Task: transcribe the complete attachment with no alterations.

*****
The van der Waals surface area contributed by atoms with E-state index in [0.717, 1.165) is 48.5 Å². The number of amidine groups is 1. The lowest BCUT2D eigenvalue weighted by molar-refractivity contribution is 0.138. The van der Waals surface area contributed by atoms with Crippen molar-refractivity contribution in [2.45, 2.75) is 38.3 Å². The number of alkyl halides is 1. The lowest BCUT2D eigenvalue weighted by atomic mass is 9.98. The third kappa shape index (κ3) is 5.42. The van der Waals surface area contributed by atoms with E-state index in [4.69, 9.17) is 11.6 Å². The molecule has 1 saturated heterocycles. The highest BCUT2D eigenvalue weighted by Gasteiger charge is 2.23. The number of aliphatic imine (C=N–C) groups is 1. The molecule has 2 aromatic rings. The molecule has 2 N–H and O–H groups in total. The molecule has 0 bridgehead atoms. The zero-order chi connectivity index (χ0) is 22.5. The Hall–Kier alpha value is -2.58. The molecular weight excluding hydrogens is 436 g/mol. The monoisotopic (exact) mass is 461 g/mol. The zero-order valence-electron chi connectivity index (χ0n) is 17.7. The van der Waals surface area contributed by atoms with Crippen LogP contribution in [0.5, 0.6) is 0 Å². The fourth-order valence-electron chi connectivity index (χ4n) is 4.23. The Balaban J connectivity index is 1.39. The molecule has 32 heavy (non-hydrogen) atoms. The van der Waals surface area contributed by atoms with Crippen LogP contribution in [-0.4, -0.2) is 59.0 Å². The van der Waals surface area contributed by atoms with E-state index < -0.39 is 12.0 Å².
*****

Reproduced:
The van der Waals surface area contributed by atoms with E-state index in [0.717, 1.165) is 48.5 Å². The number of amidine groups is 1. The lowest BCUT2D eigenvalue weighted by molar-refractivity contribution is 0.138. The van der Waals surface area contributed by atoms with Crippen molar-refractivity contribution in [2.45, 2.75) is 38.3 Å². The number of alkyl halides is 1. The lowest BCUT2D eigenvalue weighted by atomic mass is 9.98. The third kappa shape index (κ3) is 5.42. The van der Waals surface area contributed by atoms with E-state index in [4.69, 9.17) is 11.6 Å². The molecule has 1 saturated heterocycles. The highest BCUT2D eigenvalue weighted by Gasteiger charge is 2.23. The number of aliphatic imine (C=N–C) groups is 1. The molecule has 2 aromatic rings. The molecule has 2 N–H and O–H groups in total. The molecule has 0 bridgehead atoms. The zero-order chi connectivity index (χ0) is 22.5. The Hall–Kier alpha value is -2.58. The molecular weight excluding hydrogens is 436 g/mol. The monoisotopic (exact) mass is 461 g/mol. The zero-order valence-electron chi connectivity index (χ0n) is 17.7. The van der Waals surface area contributed by atoms with Crippen LogP contribution in [0.5, 0.6) is 0 Å². The fourth-order valence-electron chi connectivity index (χ4n) is 4.23. The Balaban J connectivity index is 1.39. The molecule has 32 heavy (non-hydrogen) atoms. The van der Waals surface area contributed by atoms with Crippen LogP contribution in [-0.4, -0.2) is 59.0 Å². The van der Waals surface area contributed by atoms with E-state index < -0.39 is 12.0 Å².